The Samaritan woman said to him, “You are a Jew and I am a Samaritan woman. How can you ask me for a drink?” (For Jews do not associate with Samaritans.[a])
10 Jesus answered her, “If you knew the gift of God and who it is that asks you for a drink, you would have asked him and he would have given you living water.”
11 “Sir,” the woman said, “you have nothing to draw with and the well is deep. Where can you get this living water? 12 Are you greater than our father Jacob, who gave us the well and drank from it himself, as did also his sons and his livestock?”
13 Jesus answered, “Everyone who drinks this water will be thirsty again, 14 but whoever drinks the water I give them will never thirst. Indeed, the water I give them will become in them a spring of water welling up to eternal life.”
 Jesus Christ shared his message of eternal life.  He was evangelical at the well.  This is once again a living parable.  Samaritans were hated by Jews.  Jews wouldn’t even eat or drink out of the same cups or bowls that Samaritans used.  Jesus was a Jew.  Oh, and what did Jesus teach about enemies?  He taught to love your enemies.  More importantly, what did Jesus do?  He loved those who were considered his enemies.  

In Chapter 5 Jesus healed the child of a Roman soldier, from a distance.  How can we obey this example?  We can pray for people in other states, other parts of the country, or other parts of the world.  We can pray for healing for children around the globe.  See?  It’s not so hard.

In Chapter 6 Jesus feeds five thousand people.  There is much symbolism, but there is also the reality of Jesus feeding the poor.  We can do the same today, by donating to food drives or pantries.  Every little bit helps.

John 6:16-21 (NIV) 16 When evening came, his disciples went down to the lake, 17 where they got into a boat and set off across the lake for Capernaum. By now it was dark, and Jesus had not yet joined them. 18 A strong wind was blowing and the waters grew rough. 19 When they had rowed about three or four miles,[b] they saw Jesus approaching the boat, walking on the water; and they were frightened. 20 But he said to them, “It is I; don’t be afraid.” 21 Then they were willing to take him into the boat, and immediately the boat reached the shore where they were heading.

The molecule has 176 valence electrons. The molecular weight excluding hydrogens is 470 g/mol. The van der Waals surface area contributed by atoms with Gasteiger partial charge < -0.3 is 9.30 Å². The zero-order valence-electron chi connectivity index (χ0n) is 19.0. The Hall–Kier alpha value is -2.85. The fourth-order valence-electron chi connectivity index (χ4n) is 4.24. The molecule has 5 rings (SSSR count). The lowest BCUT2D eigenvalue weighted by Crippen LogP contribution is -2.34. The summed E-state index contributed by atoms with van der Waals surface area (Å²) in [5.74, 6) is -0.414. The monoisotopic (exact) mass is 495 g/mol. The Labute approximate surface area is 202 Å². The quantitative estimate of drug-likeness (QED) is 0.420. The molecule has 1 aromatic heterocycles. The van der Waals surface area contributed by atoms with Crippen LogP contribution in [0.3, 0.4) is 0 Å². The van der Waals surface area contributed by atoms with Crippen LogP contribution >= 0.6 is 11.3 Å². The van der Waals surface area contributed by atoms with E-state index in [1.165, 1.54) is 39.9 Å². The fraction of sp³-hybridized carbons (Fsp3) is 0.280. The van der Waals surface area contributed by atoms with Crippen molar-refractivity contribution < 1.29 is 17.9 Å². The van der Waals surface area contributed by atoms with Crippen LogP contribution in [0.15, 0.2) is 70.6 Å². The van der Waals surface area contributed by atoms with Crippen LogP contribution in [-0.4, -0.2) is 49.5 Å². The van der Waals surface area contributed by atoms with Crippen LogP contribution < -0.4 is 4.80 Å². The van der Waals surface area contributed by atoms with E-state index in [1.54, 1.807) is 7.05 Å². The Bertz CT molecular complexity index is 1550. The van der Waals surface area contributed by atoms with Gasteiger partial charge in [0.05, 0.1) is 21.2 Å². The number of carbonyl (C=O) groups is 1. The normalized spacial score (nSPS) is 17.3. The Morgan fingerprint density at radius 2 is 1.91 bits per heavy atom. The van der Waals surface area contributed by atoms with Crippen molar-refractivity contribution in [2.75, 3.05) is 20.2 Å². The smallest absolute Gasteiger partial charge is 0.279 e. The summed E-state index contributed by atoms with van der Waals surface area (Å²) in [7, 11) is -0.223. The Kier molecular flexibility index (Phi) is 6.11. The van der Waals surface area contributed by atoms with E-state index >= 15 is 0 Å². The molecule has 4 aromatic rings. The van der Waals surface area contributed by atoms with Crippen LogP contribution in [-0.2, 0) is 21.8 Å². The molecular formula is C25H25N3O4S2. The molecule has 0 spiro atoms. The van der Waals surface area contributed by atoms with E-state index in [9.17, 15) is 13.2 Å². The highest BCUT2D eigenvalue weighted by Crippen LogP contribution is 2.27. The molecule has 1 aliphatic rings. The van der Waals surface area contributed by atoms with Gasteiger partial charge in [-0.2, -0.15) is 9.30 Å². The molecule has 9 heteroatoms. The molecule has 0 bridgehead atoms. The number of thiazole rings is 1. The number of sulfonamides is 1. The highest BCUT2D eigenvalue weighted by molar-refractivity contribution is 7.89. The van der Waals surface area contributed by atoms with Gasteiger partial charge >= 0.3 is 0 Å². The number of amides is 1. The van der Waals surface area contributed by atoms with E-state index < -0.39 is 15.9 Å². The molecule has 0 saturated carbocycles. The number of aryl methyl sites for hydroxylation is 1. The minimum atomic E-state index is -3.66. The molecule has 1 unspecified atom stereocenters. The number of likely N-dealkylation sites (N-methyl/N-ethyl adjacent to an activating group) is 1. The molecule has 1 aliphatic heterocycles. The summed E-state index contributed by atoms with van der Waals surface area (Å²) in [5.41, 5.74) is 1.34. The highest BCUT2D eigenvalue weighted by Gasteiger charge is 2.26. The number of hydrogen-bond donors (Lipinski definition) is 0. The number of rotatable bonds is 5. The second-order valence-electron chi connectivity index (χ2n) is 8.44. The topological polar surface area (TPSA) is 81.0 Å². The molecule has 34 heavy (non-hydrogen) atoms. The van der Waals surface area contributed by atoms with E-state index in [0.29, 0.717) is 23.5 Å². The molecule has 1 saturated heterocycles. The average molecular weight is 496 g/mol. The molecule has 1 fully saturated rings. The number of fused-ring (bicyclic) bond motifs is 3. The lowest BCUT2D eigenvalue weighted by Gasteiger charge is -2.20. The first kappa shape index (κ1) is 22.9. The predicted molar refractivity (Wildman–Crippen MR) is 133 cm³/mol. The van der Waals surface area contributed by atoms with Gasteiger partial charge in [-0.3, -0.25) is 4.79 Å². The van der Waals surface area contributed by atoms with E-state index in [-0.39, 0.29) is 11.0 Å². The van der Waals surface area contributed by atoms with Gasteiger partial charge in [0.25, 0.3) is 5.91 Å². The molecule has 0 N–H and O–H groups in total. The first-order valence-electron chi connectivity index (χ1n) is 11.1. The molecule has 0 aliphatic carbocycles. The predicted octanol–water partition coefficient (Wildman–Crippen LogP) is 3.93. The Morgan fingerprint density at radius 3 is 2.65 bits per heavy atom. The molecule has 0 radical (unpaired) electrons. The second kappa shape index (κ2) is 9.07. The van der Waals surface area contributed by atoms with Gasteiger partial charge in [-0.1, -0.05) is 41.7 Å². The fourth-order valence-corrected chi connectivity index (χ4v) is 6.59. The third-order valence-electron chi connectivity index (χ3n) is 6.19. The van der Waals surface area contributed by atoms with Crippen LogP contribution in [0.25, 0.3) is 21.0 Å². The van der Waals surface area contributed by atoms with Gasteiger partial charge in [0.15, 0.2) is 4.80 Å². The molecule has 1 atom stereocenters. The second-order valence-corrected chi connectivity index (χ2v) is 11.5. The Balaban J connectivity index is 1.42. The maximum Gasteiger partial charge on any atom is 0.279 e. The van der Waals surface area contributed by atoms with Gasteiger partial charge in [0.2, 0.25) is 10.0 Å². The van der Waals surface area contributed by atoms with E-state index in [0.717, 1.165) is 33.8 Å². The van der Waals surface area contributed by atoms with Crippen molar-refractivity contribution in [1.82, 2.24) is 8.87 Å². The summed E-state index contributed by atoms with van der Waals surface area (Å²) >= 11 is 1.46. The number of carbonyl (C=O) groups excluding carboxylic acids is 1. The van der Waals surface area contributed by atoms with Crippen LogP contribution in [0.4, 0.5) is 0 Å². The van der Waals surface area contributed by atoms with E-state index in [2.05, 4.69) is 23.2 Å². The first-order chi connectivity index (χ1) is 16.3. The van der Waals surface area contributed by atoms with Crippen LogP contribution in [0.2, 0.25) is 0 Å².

This is a beautiful metaphor, and one of my favorite parts in the Bible.  If you’ve ever seen the movie “The Gospel of John” they portray this scene in scripture wonderfully.  It’s a sort of living parable for humanity.  Humanity is lost in their sins, in a storm of sin on the corrupt Earth, struggling, afraid, doomed, and then Jesus, God himself, comes to save humanity, walking out across the water to save them.  Humanity welcomes God onto the boat, within their hearts, and by this, they are saved.  Absolutely beautiful.

How can we obey it?  Often, I can be a picture of Jesus in the world.  For someone struggling, I can be a picture of what Jesus would do.  I can’t walk on water.  But when on Christmas eve this year, the temperature -5 degrees, I saw a woman laying against the front of the closed library doors, I could be a picture of help and support from God to man.  I welcomed her into my car, cared for her, talked to her, and encouraged her.  Believe me, in this world you will have many opportunities to be the living helping hand of God.